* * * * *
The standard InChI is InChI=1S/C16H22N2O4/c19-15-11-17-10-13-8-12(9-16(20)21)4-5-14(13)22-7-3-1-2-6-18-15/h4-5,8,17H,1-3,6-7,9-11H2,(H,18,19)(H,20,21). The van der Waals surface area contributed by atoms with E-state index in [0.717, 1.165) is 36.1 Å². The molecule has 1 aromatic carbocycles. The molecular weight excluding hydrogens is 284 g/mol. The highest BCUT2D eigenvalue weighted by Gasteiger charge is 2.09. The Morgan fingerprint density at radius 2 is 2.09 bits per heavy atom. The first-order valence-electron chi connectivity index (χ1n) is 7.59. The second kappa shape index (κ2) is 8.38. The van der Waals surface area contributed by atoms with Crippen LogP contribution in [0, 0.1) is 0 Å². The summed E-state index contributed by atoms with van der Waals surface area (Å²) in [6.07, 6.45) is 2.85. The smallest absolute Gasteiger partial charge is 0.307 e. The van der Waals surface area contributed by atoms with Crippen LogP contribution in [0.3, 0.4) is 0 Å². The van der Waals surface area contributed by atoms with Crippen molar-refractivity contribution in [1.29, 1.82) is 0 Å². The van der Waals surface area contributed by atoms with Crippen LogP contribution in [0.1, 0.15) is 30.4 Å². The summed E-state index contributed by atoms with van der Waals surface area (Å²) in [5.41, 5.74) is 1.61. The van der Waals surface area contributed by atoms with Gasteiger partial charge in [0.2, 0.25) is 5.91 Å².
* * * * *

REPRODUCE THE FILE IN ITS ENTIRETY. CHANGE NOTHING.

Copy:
The standard InChI is InChI=1S/C16H22N2O4/c19-15-11-17-10-13-8-12(9-16(20)21)4-5-14(13)22-7-3-1-2-6-18-15/h4-5,8,17H,1-3,6-7,9-11H2,(H,18,19)(H,20,21). The van der Waals surface area contributed by atoms with E-state index in [0.717, 1.165) is 36.1 Å². The molecule has 1 aromatic carbocycles. The molecular weight excluding hydrogens is 284 g/mol. The highest BCUT2D eigenvalue weighted by Gasteiger charge is 2.09. The Morgan fingerprint density at radius 2 is 2.09 bits per heavy atom. The first-order valence-electron chi connectivity index (χ1n) is 7.59. The second kappa shape index (κ2) is 8.38. The van der Waals surface area contributed by atoms with Crippen LogP contribution in [0, 0.1) is 0 Å². The summed E-state index contributed by atoms with van der Waals surface area (Å²) in [6.07, 6.45) is 2.85. The smallest absolute Gasteiger partial charge is 0.307 e. The van der Waals surface area contributed by atoms with Crippen LogP contribution in [0.3, 0.4) is 0 Å². The van der Waals surface area contributed by atoms with Crippen molar-refractivity contribution in [1.29, 1.82) is 0 Å². The van der Waals surface area contributed by atoms with Crippen LogP contribution in [0.1, 0.15) is 30.4 Å². The summed E-state index contributed by atoms with van der Waals surface area (Å²) in [5.41, 5.74) is 1.61. The van der Waals surface area contributed by atoms with Gasteiger partial charge in [0.2, 0.25) is 5.91 Å².